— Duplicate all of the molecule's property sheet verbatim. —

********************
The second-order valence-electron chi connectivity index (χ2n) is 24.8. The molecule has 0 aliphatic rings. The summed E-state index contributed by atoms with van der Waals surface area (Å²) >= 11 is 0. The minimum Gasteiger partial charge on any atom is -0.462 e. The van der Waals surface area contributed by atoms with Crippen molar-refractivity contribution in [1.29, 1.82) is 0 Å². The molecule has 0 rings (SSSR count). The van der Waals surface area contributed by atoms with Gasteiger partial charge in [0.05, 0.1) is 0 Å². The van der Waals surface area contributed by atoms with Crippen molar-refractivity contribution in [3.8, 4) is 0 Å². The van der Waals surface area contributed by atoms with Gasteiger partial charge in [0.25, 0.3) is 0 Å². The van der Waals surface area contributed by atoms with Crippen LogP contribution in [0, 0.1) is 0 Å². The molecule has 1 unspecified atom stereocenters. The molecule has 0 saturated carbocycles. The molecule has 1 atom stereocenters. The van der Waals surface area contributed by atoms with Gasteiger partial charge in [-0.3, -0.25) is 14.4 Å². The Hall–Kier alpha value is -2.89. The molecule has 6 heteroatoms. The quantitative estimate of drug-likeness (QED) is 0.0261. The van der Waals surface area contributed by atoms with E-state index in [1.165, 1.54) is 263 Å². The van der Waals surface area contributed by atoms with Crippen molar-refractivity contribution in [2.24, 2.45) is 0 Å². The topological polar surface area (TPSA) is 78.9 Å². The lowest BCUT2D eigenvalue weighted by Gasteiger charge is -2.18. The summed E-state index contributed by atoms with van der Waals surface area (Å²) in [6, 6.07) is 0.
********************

The second-order valence-electron chi connectivity index (χ2n) is 24.8. The molecule has 0 aliphatic rings. The summed E-state index contributed by atoms with van der Waals surface area (Å²) >= 11 is 0. The minimum Gasteiger partial charge on any atom is -0.462 e. The van der Waals surface area contributed by atoms with Crippen molar-refractivity contribution in [1.29, 1.82) is 0 Å². The molecule has 0 rings (SSSR count). The van der Waals surface area contributed by atoms with Gasteiger partial charge in [0.05, 0.1) is 0 Å². The van der Waals surface area contributed by atoms with Crippen molar-refractivity contribution in [3.8, 4) is 0 Å². The van der Waals surface area contributed by atoms with Gasteiger partial charge in [0.25, 0.3) is 0 Å². The van der Waals surface area contributed by atoms with Crippen LogP contribution in [0, 0.1) is 0 Å². The molecule has 1 unspecified atom stereocenters. The molecule has 0 saturated carbocycles. The molecule has 1 atom stereocenters. The van der Waals surface area contributed by atoms with Gasteiger partial charge in [-0.3, -0.25) is 14.4 Å². The Hall–Kier alpha value is -2.89. The molecule has 6 heteroatoms. The quantitative estimate of drug-likeness (QED) is 0.0261. The van der Waals surface area contributed by atoms with E-state index in [1.165, 1.54) is 263 Å². The van der Waals surface area contributed by atoms with Crippen molar-refractivity contribution in [2.24, 2.45) is 0 Å². The topological polar surface area (TPSA) is 78.9 Å². The lowest BCUT2D eigenvalue weighted by Gasteiger charge is -2.18. The summed E-state index contributed by atoms with van der Waals surface area (Å²) in [6, 6.07) is 0.